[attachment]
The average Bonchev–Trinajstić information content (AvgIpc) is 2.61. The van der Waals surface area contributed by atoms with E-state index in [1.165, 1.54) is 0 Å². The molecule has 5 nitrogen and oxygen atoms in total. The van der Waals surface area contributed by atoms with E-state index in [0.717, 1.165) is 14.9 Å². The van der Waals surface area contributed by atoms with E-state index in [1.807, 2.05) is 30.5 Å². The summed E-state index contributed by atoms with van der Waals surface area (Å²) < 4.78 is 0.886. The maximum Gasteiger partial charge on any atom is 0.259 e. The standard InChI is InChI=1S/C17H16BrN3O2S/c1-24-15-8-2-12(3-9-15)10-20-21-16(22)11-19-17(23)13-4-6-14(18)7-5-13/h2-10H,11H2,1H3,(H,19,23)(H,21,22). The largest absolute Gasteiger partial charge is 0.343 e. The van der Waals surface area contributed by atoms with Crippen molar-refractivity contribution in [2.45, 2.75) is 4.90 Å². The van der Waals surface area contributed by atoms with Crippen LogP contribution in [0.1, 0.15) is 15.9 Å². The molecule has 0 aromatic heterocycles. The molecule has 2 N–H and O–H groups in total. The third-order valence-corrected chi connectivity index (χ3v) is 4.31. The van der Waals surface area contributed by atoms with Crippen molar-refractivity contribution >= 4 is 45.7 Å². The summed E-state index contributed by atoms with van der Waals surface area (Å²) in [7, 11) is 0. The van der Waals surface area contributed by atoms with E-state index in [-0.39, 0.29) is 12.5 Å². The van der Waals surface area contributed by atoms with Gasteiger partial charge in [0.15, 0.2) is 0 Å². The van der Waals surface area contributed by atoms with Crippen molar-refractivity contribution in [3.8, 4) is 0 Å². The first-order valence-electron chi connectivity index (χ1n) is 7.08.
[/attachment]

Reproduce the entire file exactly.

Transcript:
The average Bonchev–Trinajstić information content (AvgIpc) is 2.61. The van der Waals surface area contributed by atoms with E-state index in [1.165, 1.54) is 0 Å². The molecule has 5 nitrogen and oxygen atoms in total. The van der Waals surface area contributed by atoms with E-state index in [0.717, 1.165) is 14.9 Å². The van der Waals surface area contributed by atoms with E-state index in [1.807, 2.05) is 30.5 Å². The summed E-state index contributed by atoms with van der Waals surface area (Å²) < 4.78 is 0.886. The maximum Gasteiger partial charge on any atom is 0.259 e. The standard InChI is InChI=1S/C17H16BrN3O2S/c1-24-15-8-2-12(3-9-15)10-20-21-16(22)11-19-17(23)13-4-6-14(18)7-5-13/h2-10H,11H2,1H3,(H,19,23)(H,21,22). The largest absolute Gasteiger partial charge is 0.343 e. The van der Waals surface area contributed by atoms with Crippen molar-refractivity contribution in [2.45, 2.75) is 4.90 Å². The van der Waals surface area contributed by atoms with Crippen LogP contribution in [0.1, 0.15) is 15.9 Å². The molecule has 0 aromatic heterocycles. The molecule has 2 N–H and O–H groups in total. The third-order valence-corrected chi connectivity index (χ3v) is 4.31. The van der Waals surface area contributed by atoms with Crippen molar-refractivity contribution >= 4 is 45.7 Å². The summed E-state index contributed by atoms with van der Waals surface area (Å²) in [7, 11) is 0. The van der Waals surface area contributed by atoms with E-state index in [-0.39, 0.29) is 12.5 Å². The van der Waals surface area contributed by atoms with Gasteiger partial charge in [0.15, 0.2) is 0 Å². The van der Waals surface area contributed by atoms with Crippen molar-refractivity contribution in [3.8, 4) is 0 Å². The first-order valence-electron chi connectivity index (χ1n) is 7.08.